You see your ancestors didn't have to worry about that. They didn't hunt burgers and sweets. ;)

Syd said...

Welcome PCOSinconnection.

Interesting that you say there are 'many things on this blog that are a serious concern' but basically, the only point we seem to disagree on is that PCOS is a syndrome and not a disease. That's just semantics, but I'll support my position.

PCOS is most definitely a serious health issue connected to impaired endocrine homeostasis. That I'll agree with.

But it is a syndrome (which means at it's 'roads which run together' and in medical terminology means a collection of symptoms.)

I am happy to see the medical community and the population at large taking this issue seriously because of the serious ramifications of dismissing it. When I was diagnosed, the common procedure was to put a woman on BC until she was ready to have babies. It ought to be against the law.

But I think the main issue - the one which causes so much trouble, is that the impairment of the endocrine system is a direct result of the factors I mentioned in the original post - it's modern lifestyle coming back to bite us.

There is no possibility that after thousands of years of evolution, women's endocrine systems are suddenly failing to do their job without cause. In medical terminology, such a 'causeless' health issue is called 'idiopathic' which means etymologically 'self driven.' What it actually means is 'we don't know why.'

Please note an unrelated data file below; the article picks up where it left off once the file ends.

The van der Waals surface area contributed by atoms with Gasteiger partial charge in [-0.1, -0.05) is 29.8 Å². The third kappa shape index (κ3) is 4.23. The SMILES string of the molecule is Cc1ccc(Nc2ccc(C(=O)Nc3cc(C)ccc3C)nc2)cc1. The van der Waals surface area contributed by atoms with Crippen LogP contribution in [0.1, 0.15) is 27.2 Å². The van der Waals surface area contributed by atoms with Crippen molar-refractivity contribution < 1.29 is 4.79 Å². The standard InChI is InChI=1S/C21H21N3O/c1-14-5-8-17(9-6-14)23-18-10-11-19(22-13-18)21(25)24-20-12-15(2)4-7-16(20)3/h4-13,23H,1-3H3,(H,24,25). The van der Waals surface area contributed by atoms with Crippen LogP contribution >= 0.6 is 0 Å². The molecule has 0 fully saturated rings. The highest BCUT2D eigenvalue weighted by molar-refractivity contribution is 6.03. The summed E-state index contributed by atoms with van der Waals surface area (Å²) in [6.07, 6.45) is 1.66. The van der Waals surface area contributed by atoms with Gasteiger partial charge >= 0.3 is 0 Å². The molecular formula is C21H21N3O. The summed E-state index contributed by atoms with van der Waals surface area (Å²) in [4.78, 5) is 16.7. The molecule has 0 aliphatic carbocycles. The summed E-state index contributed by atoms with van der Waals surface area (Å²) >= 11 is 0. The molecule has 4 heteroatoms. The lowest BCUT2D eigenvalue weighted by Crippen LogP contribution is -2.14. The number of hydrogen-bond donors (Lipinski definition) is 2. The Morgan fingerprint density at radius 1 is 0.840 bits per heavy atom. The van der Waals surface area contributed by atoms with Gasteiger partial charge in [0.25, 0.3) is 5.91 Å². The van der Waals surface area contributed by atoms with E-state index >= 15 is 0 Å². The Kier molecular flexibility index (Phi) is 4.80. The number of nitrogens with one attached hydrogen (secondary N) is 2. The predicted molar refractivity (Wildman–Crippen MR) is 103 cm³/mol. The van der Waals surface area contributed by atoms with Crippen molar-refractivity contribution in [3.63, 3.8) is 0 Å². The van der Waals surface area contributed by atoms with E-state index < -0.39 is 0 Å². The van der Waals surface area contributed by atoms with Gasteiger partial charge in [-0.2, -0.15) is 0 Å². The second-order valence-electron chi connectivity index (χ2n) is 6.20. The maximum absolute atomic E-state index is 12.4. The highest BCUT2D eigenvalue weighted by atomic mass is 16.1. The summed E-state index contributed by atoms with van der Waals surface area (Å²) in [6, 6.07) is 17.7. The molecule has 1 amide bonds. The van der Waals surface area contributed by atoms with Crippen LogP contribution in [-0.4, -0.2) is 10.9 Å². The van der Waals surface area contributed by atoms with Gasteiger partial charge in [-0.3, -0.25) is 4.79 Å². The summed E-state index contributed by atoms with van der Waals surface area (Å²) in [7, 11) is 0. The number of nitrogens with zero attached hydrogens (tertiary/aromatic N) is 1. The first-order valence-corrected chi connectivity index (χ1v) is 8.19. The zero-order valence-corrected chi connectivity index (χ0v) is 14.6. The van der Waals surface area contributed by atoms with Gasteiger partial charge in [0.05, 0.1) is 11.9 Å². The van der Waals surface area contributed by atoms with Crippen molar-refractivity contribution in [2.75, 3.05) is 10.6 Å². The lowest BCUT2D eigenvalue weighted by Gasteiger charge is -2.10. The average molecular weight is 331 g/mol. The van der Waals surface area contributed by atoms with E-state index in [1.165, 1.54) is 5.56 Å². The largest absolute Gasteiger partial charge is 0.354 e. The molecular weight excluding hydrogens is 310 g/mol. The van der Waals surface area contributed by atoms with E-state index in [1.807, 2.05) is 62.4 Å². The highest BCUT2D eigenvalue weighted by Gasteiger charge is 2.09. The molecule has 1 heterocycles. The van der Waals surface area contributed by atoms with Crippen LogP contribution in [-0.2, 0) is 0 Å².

But we do know why. It's not some mysterious external force - it's how we live that is causing this condition. It's what we eat, it's how we (don't) sleep, it's a sedentary lifestyle. It's not mysterious and it's not irreversible.

This offends some women - I don't want to offend, but to continue to treat PCOS as a 'medical issue' curable only by serious medical intervention is ridiculous. PCOS has serious medical consequences, but it is, in fact - almost all the time, a lifestyle issue. Changing lifestyle will fix the problem with few exceptions.

Whether you drink juice or not has naught to do with me. Indeed, I think that juice can be part of a balanced diet - as I said. But the people who are arriving here after a search are looking for a cure. They're searching for 'juice to control PCOS' and the like. That's not going to happen, which is exactly what I said.

Neither the cure nor the cause of PCOS is juice - it's a small part of the much larger issue - what we eat. Even if juice makes up 10% of a woman's diet, there's still the other 90% to consider. What I'm advocating here is balance - and balance doesn't come in the form of strict inclusion or exclusion. It comes in considering the 'big picture.'

I actually don't think you disagree with most of what I said, but my stance that PCOS isn't a disease seems to have pushed a button. Not my intention, let me assure you.

A disease requires medical intervention. While one can monitor PCOS medically, it neither requires nor benefits from medical intervention. Achieving a healthy state after a PCOS diagnosis is 99% non medical. The heavy load on the road to wellness will be carried by the 'patient' and the majority of work will be done by changing lifestyle. No matter how much metformin, insulin, and fertility drugs you pump into someone - the root of the problem can only be reached by changing the cause.